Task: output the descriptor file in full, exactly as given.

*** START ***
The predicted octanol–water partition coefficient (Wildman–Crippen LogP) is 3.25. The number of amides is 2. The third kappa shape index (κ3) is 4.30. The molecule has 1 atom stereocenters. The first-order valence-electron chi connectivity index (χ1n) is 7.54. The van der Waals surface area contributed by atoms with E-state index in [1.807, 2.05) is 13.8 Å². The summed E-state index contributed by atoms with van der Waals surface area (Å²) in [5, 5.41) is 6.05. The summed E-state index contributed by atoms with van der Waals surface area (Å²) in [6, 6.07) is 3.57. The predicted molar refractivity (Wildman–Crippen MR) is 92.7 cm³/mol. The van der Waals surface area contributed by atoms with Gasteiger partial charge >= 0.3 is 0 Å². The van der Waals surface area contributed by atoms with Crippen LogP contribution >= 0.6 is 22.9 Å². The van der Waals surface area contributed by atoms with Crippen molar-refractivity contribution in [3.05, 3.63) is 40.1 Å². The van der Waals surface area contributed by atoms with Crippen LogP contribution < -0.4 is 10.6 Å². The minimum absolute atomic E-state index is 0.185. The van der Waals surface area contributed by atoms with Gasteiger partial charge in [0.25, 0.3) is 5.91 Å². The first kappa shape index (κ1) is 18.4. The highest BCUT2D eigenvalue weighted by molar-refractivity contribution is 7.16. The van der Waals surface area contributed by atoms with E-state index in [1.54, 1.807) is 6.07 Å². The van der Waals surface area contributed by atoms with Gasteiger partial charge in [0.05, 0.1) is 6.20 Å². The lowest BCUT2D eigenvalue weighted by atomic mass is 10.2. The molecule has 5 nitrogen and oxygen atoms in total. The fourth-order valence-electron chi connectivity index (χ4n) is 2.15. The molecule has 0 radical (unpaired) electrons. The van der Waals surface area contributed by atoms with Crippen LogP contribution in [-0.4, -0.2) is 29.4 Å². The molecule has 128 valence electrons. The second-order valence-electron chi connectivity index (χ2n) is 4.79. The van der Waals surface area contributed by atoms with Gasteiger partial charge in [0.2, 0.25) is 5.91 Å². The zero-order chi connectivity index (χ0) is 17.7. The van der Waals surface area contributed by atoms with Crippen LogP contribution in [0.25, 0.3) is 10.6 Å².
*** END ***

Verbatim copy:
The predicted octanol–water partition coefficient (Wildman–Crippen LogP) is 3.25. The number of amides is 2. The third kappa shape index (κ3) is 4.30. The molecule has 1 atom stereocenters. The first-order valence-electron chi connectivity index (χ1n) is 7.54. The van der Waals surface area contributed by atoms with E-state index in [1.807, 2.05) is 13.8 Å². The summed E-state index contributed by atoms with van der Waals surface area (Å²) in [5, 5.41) is 6.05. The summed E-state index contributed by atoms with van der Waals surface area (Å²) in [6, 6.07) is 3.57. The predicted molar refractivity (Wildman–Crippen MR) is 92.7 cm³/mol. The van der Waals surface area contributed by atoms with Gasteiger partial charge >= 0.3 is 0 Å². The van der Waals surface area contributed by atoms with Crippen LogP contribution >= 0.6 is 22.9 Å². The van der Waals surface area contributed by atoms with Crippen molar-refractivity contribution in [3.05, 3.63) is 40.1 Å². The van der Waals surface area contributed by atoms with Crippen LogP contribution < -0.4 is 10.6 Å². The minimum absolute atomic E-state index is 0.185. The van der Waals surface area contributed by atoms with Gasteiger partial charge in [0.25, 0.3) is 5.91 Å². The first kappa shape index (κ1) is 18.4. The highest BCUT2D eigenvalue weighted by molar-refractivity contribution is 7.16. The van der Waals surface area contributed by atoms with E-state index in [1.54, 1.807) is 6.07 Å². The van der Waals surface area contributed by atoms with Gasteiger partial charge in [0.05, 0.1) is 6.20 Å². The lowest BCUT2D eigenvalue weighted by atomic mass is 10.2. The molecule has 5 nitrogen and oxygen atoms in total. The fourth-order valence-electron chi connectivity index (χ4n) is 2.15. The molecule has 0 radical (unpaired) electrons. The van der Waals surface area contributed by atoms with Crippen LogP contribution in [-0.4, -0.2) is 29.4 Å². The molecule has 128 valence electrons. The second-order valence-electron chi connectivity index (χ2n) is 4.79. The van der Waals surface area contributed by atoms with Gasteiger partial charge in [0.2, 0.25) is 5.91 Å². The zero-order chi connectivity index (χ0) is 17.7. The van der Waals surface area contributed by atoms with Crippen LogP contribution in [0.25, 0.3) is 10.6 Å².